Second, they are Americans. In 1995, Orthodox Christian Americans were presented with a serious problem: our Easter Sunday was proclaimed by President Clinton to be a day of mourning for the victims of the Oklahoma City bombing. Church bells were ordered to knell for the dead that afternoon. Ours did not. It is expressly forbidden for Orthodox Christians to mourn on Easter Sunday. I hesitate to say that the coincidence of the national day of mourning with Orthodox Easter was calculated. However, the spectacle of clergy of three of the four major American faiths participating in that day’s memorial service in Oklahoma City without the presence of the Orthodox does appear to dovetail nicely with the ongoing demonization of the Bosnian Serbs.

Three generations of Americans have been conditioned by Moscow-based television journalists to associate onion-domed St. Basil’s Cathedral in Red Square with Soviet dictatorship. I do not believe for a second that the convenience of once again identifying Orthodoxy with “The Enemy” is lost on either our media or our government. Perhaps the average American did not notice that there were no Orthodox clergy at the memorial in Oklahoma, but if that average American only sees Orthodoxy in relation to Red Square, Russian anti-Semitism, and ethnic cleansing, can he be blamed for concluding that Orthodoxy is not American?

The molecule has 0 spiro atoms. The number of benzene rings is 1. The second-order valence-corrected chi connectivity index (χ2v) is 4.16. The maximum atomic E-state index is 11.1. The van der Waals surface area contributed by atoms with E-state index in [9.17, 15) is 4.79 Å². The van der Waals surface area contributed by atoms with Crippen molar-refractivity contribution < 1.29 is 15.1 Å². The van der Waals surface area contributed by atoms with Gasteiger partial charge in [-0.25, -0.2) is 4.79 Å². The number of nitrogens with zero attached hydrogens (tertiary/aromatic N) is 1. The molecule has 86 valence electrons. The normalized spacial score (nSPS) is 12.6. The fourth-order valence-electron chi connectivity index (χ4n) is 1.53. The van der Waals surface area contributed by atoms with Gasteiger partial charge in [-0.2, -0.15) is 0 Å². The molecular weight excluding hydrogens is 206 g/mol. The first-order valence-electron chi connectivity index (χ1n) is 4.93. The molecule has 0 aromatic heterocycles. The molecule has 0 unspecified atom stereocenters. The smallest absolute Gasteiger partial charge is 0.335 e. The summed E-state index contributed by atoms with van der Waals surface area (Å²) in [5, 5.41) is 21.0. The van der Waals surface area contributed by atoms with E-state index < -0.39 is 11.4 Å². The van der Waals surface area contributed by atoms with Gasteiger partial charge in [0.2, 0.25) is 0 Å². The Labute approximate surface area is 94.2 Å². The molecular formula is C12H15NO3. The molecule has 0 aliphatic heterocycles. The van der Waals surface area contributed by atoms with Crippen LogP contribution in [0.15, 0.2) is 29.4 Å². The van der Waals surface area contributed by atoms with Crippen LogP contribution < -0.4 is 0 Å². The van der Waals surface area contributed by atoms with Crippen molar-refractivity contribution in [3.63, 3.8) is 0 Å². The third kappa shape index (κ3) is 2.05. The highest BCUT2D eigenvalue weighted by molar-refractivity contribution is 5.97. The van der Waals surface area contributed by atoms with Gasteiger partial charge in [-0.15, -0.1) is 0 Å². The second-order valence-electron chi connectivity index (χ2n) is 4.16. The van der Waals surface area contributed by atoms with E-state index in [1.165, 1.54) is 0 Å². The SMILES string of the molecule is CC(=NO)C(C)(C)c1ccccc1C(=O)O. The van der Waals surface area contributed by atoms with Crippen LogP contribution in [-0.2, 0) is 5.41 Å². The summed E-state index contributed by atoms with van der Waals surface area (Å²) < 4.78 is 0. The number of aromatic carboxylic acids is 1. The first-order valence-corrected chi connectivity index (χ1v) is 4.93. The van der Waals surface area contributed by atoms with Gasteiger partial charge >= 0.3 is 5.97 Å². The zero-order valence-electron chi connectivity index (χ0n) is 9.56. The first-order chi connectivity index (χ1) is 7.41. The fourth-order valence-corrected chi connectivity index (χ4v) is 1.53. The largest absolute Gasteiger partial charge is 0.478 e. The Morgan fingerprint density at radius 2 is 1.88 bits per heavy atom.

Is it possible, then, in the event of bloodshed involving American troops and Bosnian Serbs, that Orthodox Christian Americans might be forced to choose between their country and their faith? Public defense of the right of Orthodox Serbs to national self-determination has, through the work of the American media, become a defense of rape, pillage, and slaughter. If but one American is killed and his death pinned, rightly or wrongly, on the Serbs, then any defense of our coreligionists would amount to sedition.